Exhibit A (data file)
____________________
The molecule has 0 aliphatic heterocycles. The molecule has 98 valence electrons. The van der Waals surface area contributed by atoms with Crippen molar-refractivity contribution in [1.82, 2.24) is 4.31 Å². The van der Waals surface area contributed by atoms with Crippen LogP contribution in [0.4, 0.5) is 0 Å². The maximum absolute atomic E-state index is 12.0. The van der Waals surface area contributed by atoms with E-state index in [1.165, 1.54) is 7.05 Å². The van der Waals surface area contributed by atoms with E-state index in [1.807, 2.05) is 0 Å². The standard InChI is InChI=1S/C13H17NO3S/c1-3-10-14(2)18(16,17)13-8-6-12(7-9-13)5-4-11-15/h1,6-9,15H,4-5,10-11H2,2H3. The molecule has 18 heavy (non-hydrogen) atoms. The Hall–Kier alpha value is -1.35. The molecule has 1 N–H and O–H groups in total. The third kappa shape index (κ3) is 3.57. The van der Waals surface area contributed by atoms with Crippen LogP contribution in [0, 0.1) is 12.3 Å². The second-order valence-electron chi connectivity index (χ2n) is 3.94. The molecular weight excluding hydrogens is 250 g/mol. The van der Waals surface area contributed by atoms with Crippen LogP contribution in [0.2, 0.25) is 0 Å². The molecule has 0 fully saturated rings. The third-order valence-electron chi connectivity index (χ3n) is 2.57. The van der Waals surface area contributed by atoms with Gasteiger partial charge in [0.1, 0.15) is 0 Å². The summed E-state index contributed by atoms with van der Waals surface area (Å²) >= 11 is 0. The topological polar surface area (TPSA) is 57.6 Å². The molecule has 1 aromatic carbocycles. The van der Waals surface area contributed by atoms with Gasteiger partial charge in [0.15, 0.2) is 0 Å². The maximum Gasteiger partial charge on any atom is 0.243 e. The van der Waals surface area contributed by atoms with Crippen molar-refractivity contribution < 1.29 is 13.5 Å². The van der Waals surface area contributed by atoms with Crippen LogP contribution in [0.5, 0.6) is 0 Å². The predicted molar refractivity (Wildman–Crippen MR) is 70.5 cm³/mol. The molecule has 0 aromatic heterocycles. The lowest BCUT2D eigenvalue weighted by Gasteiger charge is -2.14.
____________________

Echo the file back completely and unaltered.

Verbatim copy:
The molecule has 0 aliphatic heterocycles. The molecule has 98 valence electrons. The van der Waals surface area contributed by atoms with Crippen molar-refractivity contribution in [1.82, 2.24) is 4.31 Å². The van der Waals surface area contributed by atoms with Crippen LogP contribution in [0.4, 0.5) is 0 Å². The maximum absolute atomic E-state index is 12.0. The van der Waals surface area contributed by atoms with E-state index in [1.165, 1.54) is 7.05 Å². The van der Waals surface area contributed by atoms with E-state index in [1.807, 2.05) is 0 Å². The standard InChI is InChI=1S/C13H17NO3S/c1-3-10-14(2)18(16,17)13-8-6-12(7-9-13)5-4-11-15/h1,6-9,15H,4-5,10-11H2,2H3. The molecule has 18 heavy (non-hydrogen) atoms. The Hall–Kier alpha value is -1.35. The molecule has 1 N–H and O–H groups in total. The third kappa shape index (κ3) is 3.57. The van der Waals surface area contributed by atoms with Crippen LogP contribution in [0, 0.1) is 12.3 Å². The second-order valence-electron chi connectivity index (χ2n) is 3.94. The molecular weight excluding hydrogens is 250 g/mol. The van der Waals surface area contributed by atoms with Crippen LogP contribution in [0.2, 0.25) is 0 Å². The molecule has 0 fully saturated rings. The third-order valence-electron chi connectivity index (χ3n) is 2.57. The van der Waals surface area contributed by atoms with Gasteiger partial charge in [0.1, 0.15) is 0 Å². The summed E-state index contributed by atoms with van der Waals surface area (Å²) >= 11 is 0. The topological polar surface area (TPSA) is 57.6 Å². The molecule has 1 aromatic carbocycles. The van der Waals surface area contributed by atoms with Gasteiger partial charge in [0.15, 0.2) is 0 Å². The maximum Gasteiger partial charge on any atom is 0.243 e. The van der Waals surface area contributed by atoms with Crippen molar-refractivity contribution < 1.29 is 13.5 Å². The van der Waals surface area contributed by atoms with Crippen LogP contribution in [0.5, 0.6) is 0 Å². The predicted molar refractivity (Wildman–Crippen MR) is 70.5 cm³/mol. The molecule has 0 aromatic heterocycles. The lowest BCUT2D eigenvalue weighted by Gasteiger charge is -2.14.